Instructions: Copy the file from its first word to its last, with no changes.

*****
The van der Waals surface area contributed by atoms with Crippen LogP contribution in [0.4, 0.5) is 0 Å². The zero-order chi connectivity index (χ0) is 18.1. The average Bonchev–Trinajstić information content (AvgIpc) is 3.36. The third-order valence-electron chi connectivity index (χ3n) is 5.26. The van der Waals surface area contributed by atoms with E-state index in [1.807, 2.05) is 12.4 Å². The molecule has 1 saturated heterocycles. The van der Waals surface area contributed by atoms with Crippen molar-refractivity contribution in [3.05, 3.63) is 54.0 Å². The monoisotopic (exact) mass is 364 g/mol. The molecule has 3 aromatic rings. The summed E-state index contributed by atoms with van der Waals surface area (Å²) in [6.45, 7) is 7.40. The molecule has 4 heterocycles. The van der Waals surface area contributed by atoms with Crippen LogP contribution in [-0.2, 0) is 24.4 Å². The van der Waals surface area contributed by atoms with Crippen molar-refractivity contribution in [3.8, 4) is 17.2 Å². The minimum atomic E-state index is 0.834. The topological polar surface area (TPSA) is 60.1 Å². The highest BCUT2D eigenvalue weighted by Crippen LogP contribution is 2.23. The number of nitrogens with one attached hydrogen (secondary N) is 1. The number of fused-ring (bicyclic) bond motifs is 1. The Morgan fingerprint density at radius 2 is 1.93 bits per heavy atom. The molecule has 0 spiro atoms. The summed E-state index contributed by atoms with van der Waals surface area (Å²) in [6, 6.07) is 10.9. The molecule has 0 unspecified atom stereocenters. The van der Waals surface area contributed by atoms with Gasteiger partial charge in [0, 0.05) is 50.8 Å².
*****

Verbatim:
The van der Waals surface area contributed by atoms with Crippen LogP contribution in [0.4, 0.5) is 0 Å². The zero-order chi connectivity index (χ0) is 18.1. The average Bonchev–Trinajstić information content (AvgIpc) is 3.36. The third-order valence-electron chi connectivity index (χ3n) is 5.26. The van der Waals surface area contributed by atoms with E-state index in [1.807, 2.05) is 12.4 Å². The molecule has 1 saturated heterocycles. The van der Waals surface area contributed by atoms with Crippen molar-refractivity contribution in [3.05, 3.63) is 54.0 Å². The monoisotopic (exact) mass is 364 g/mol. The molecule has 3 aromatic rings. The summed E-state index contributed by atoms with van der Waals surface area (Å²) in [6.45, 7) is 7.40. The molecule has 4 heterocycles. The van der Waals surface area contributed by atoms with Crippen LogP contribution in [-0.2, 0) is 24.4 Å². The van der Waals surface area contributed by atoms with Crippen molar-refractivity contribution in [3.8, 4) is 17.2 Å². The minimum atomic E-state index is 0.834. The topological polar surface area (TPSA) is 60.1 Å². The highest BCUT2D eigenvalue weighted by Crippen LogP contribution is 2.23. The number of nitrogens with one attached hydrogen (secondary N) is 1. The number of fused-ring (bicyclic) bond motifs is 1. The Morgan fingerprint density at radius 2 is 1.93 bits per heavy atom. The molecule has 0 spiro atoms. The summed E-state index contributed by atoms with van der Waals surface area (Å²) in [6, 6.07) is 10.9. The molecule has 0 unspecified atom stereocenters. The van der Waals surface area contributed by atoms with Gasteiger partial charge in [0, 0.05) is 50.8 Å².